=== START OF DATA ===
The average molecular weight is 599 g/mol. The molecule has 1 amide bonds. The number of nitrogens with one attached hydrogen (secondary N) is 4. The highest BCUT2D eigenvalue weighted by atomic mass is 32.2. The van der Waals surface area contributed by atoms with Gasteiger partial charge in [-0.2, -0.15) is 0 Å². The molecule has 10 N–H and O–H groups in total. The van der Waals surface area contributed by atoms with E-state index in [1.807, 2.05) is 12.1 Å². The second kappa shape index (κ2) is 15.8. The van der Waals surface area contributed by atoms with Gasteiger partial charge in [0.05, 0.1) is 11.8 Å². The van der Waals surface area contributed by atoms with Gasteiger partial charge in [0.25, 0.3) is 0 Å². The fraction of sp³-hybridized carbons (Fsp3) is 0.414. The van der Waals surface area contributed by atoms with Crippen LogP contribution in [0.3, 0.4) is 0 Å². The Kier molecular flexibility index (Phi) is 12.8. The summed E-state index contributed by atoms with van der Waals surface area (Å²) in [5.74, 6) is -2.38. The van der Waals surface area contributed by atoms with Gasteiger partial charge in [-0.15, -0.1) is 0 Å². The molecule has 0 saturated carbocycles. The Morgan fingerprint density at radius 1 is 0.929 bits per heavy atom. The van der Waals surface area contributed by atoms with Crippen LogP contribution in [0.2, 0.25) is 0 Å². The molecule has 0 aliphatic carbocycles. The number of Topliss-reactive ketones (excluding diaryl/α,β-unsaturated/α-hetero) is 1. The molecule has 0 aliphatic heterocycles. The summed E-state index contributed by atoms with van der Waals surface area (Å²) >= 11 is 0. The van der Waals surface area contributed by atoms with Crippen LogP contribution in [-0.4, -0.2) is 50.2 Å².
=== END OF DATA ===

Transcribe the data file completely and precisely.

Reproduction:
The average molecular weight is 599 g/mol. The molecule has 1 amide bonds. The number of nitrogens with one attached hydrogen (secondary N) is 4. The highest BCUT2D eigenvalue weighted by atomic mass is 32.2. The van der Waals surface area contributed by atoms with Gasteiger partial charge in [-0.2, -0.15) is 0 Å². The molecule has 10 N–H and O–H groups in total. The van der Waals surface area contributed by atoms with E-state index in [1.807, 2.05) is 12.1 Å². The second kappa shape index (κ2) is 15.8. The van der Waals surface area contributed by atoms with Gasteiger partial charge in [0.05, 0.1) is 11.8 Å². The van der Waals surface area contributed by atoms with Gasteiger partial charge in [0.25, 0.3) is 0 Å². The fraction of sp³-hybridized carbons (Fsp3) is 0.414. The van der Waals surface area contributed by atoms with Crippen LogP contribution in [0.3, 0.4) is 0 Å². The Kier molecular flexibility index (Phi) is 12.8. The summed E-state index contributed by atoms with van der Waals surface area (Å²) in [5.74, 6) is -2.38. The van der Waals surface area contributed by atoms with Gasteiger partial charge in [-0.15, -0.1) is 0 Å². The molecule has 0 saturated carbocycles. The Morgan fingerprint density at radius 1 is 0.929 bits per heavy atom. The van der Waals surface area contributed by atoms with Crippen LogP contribution in [0.2, 0.25) is 0 Å². The molecule has 0 aliphatic carbocycles. The number of Topliss-reactive ketones (excluding diaryl/α,β-unsaturated/α-hetero) is 1. The molecule has 0 aliphatic heterocycles. The summed E-state index contributed by atoms with van der Waals surface area (Å²) >= 11 is 0. The van der Waals surface area contributed by atoms with Crippen LogP contribution in [-0.4, -0.2) is 50.2 Å².